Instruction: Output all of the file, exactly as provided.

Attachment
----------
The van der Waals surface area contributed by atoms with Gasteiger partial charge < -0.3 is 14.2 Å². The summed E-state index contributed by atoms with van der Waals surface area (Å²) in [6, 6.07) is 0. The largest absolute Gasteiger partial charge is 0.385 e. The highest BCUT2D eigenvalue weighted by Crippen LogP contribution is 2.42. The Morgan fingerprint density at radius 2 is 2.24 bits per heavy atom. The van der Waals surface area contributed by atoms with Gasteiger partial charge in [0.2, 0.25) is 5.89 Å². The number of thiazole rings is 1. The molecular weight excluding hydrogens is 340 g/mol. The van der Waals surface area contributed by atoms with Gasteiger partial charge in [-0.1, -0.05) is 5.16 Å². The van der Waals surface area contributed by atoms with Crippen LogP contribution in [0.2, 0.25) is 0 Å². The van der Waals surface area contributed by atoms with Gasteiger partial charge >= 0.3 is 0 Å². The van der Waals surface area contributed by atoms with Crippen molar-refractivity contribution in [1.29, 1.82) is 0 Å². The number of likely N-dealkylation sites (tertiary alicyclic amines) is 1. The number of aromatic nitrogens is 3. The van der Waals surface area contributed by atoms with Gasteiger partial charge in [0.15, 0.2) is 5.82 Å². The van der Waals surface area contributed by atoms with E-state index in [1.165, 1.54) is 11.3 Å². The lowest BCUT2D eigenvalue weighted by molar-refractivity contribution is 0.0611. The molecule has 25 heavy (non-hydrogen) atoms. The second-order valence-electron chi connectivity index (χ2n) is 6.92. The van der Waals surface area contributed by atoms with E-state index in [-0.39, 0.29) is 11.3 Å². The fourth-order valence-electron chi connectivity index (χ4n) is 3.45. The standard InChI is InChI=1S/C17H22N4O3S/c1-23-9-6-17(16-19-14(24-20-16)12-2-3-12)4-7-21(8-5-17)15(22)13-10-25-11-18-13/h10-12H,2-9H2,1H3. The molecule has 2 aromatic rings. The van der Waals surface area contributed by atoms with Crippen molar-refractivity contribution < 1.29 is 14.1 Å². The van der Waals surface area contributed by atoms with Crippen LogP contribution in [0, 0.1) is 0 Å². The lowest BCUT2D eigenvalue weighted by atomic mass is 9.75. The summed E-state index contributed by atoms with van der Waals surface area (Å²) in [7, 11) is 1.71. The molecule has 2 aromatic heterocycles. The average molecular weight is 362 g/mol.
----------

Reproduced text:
The van der Waals surface area contributed by atoms with Gasteiger partial charge < -0.3 is 14.2 Å². The summed E-state index contributed by atoms with van der Waals surface area (Å²) in [6, 6.07) is 0. The largest absolute Gasteiger partial charge is 0.385 e. The highest BCUT2D eigenvalue weighted by Crippen LogP contribution is 2.42. The Morgan fingerprint density at radius 2 is 2.24 bits per heavy atom. The van der Waals surface area contributed by atoms with Gasteiger partial charge in [0.2, 0.25) is 5.89 Å². The number of thiazole rings is 1. The molecular weight excluding hydrogens is 340 g/mol. The van der Waals surface area contributed by atoms with Gasteiger partial charge in [-0.1, -0.05) is 5.16 Å². The van der Waals surface area contributed by atoms with Crippen LogP contribution in [0.2, 0.25) is 0 Å². The van der Waals surface area contributed by atoms with Gasteiger partial charge >= 0.3 is 0 Å². The van der Waals surface area contributed by atoms with Crippen molar-refractivity contribution in [1.29, 1.82) is 0 Å². The number of likely N-dealkylation sites (tertiary alicyclic amines) is 1. The number of aromatic nitrogens is 3. The van der Waals surface area contributed by atoms with Gasteiger partial charge in [0.15, 0.2) is 5.82 Å². The van der Waals surface area contributed by atoms with E-state index in [1.165, 1.54) is 11.3 Å². The lowest BCUT2D eigenvalue weighted by molar-refractivity contribution is 0.0611. The molecule has 25 heavy (non-hydrogen) atoms. The second-order valence-electron chi connectivity index (χ2n) is 6.92. The van der Waals surface area contributed by atoms with E-state index in [-0.39, 0.29) is 11.3 Å². The fourth-order valence-electron chi connectivity index (χ4n) is 3.45. The standard InChI is InChI=1S/C17H22N4O3S/c1-23-9-6-17(16-19-14(24-20-16)12-2-3-12)4-7-21(8-5-17)15(22)13-10-25-11-18-13/h10-12H,2-9H2,1H3. The molecule has 2 aromatic rings. The van der Waals surface area contributed by atoms with Crippen molar-refractivity contribution < 1.29 is 14.1 Å². The van der Waals surface area contributed by atoms with Crippen LogP contribution in [0, 0.1) is 0 Å². The lowest BCUT2D eigenvalue weighted by atomic mass is 9.75. The summed E-state index contributed by atoms with van der Waals surface area (Å²) in [7, 11) is 1.71. The molecule has 2 aromatic heterocycles. The average molecular weight is 362 g/mol.